Fiction from AgapePress
The Association of Christian Schools International (ACSI) has filed suit against the University of California system for alleged viewpoint discrimination. This is the result of a decision by UC to not give college credit for science classes taught from a creationist perspective, among other things.
Here's a brief description of the suit from Yahoo News:
A group representing California religious schools has filed a lawsuit accusing the University of California system of discriminating against high schools that teach creationism and other conservative Christian viewpoints.
The Association of Christian Schools International, which represents more than 800 schools, filed a federal lawsuit Thursday claiming UC admissions officials have refused to certify high school science courses that use textbooks challenging Darwin's theory of evolution. Other rejected courses include “Christianity's Influence in American History.”
Quite a few other bloggers have already weighed in. See Mike Dunford's excellent posts: here, here, and here.
Also have a look Ed Brayton's commentary on the subject here, here, and here.
Of course, you should only follow those links if you're interested in sensible commentary and factual reporting on the subject. If you prefer your news with a healthy dose of fantasy, check out what AgapePress has to say on the subject:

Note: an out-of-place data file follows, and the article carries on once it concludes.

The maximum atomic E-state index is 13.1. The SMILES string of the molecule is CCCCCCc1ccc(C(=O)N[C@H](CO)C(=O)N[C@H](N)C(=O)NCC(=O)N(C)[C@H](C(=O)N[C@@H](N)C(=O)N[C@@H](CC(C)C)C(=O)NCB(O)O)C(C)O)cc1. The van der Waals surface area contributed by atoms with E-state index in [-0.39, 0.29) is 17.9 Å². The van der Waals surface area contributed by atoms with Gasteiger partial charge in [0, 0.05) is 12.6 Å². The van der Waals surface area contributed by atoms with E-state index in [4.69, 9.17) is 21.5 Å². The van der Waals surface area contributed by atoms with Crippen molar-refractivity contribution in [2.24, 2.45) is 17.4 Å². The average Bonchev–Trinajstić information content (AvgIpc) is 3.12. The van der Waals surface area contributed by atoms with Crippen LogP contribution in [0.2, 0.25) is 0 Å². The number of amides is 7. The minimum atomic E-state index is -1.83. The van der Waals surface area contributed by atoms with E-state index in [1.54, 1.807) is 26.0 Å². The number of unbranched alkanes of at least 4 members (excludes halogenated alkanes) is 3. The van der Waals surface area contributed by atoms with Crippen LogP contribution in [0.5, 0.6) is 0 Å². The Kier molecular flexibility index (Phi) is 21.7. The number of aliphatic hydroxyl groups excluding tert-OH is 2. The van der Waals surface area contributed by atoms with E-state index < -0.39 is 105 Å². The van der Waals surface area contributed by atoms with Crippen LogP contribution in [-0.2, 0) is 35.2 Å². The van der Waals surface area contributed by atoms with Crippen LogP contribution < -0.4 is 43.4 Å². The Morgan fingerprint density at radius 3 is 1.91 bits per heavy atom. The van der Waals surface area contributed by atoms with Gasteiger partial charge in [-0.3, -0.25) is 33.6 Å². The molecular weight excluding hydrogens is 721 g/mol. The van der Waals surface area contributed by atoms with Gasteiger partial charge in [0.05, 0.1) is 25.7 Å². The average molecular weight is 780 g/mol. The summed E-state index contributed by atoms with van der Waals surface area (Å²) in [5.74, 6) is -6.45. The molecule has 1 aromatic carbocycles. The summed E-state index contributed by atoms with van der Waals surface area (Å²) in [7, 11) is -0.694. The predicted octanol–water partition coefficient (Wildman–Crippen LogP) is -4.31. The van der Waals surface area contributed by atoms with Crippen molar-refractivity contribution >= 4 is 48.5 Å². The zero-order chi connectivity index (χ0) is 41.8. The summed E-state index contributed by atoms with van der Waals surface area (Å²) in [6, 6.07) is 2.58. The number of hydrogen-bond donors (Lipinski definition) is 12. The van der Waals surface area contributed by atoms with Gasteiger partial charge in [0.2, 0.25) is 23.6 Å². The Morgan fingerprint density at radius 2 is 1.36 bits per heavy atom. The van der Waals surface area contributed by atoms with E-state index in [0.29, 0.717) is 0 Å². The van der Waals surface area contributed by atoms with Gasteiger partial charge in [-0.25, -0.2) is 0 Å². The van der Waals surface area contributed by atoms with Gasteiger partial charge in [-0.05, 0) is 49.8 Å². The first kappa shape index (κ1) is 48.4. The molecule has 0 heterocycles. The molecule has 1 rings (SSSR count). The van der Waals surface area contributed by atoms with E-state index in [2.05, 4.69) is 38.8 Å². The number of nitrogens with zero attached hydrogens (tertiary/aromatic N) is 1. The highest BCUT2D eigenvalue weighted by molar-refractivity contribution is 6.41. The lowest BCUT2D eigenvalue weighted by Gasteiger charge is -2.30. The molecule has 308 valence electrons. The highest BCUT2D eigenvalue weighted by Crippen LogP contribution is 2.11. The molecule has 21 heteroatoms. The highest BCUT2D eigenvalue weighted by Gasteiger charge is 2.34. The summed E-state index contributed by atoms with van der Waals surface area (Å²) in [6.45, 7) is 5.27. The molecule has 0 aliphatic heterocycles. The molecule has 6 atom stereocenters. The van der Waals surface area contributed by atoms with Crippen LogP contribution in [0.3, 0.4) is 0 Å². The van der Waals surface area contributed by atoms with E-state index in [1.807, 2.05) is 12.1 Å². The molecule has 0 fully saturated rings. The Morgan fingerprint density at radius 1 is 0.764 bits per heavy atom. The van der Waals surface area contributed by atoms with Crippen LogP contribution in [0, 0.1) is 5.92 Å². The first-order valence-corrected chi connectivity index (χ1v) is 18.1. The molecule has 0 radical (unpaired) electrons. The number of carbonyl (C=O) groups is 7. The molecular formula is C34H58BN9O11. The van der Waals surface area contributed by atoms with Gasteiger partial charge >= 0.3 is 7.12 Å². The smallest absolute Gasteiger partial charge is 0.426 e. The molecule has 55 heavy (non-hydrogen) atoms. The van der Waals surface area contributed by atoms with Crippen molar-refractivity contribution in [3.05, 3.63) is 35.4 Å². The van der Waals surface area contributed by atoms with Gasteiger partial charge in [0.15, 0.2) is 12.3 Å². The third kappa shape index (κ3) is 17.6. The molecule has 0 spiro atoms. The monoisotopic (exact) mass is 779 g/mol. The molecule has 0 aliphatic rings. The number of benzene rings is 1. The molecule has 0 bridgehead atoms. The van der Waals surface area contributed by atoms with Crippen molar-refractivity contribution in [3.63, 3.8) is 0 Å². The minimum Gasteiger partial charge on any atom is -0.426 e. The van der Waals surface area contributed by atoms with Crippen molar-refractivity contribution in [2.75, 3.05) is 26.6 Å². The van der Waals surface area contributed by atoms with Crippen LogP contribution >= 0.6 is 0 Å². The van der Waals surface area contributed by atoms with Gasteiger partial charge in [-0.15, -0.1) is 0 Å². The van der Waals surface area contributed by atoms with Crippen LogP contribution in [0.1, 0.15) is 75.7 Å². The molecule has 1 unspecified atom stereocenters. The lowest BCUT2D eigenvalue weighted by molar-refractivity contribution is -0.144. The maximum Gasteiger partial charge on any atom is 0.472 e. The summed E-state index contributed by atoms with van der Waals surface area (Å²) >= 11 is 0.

The University of California system is being sued for alleged viewpoint and content discrimination against Christian school instruction and textbooks.
The Association of Christian Schools International (ACSI), which represents more than 800 schools worldwide, has filed a federal lawsuit challenging a University of California policy that bars students taught from a conservative Christian viewpoint from being admitted to schools in the UC system. The suit accuses the university system of violating the free-speech rights of Christian students.
Total nonsense. No one is being barred from admission to the UC system based on the religious content of their high school education. UC has simply made the entirely correct decision to deny college credit for classes based on religious poppycock. Indeed, it would have been unethical for UC to have made any other decision.
In fairness, the article switches gears and gets it right in the next paragraph:
Wendell Bird, an attorney for ACSI, says UC admissions officials have told Christian schools that several courses taught from a Christian perspective -- subjects such as English, science, history, and social studies -- no longer qualify for credit.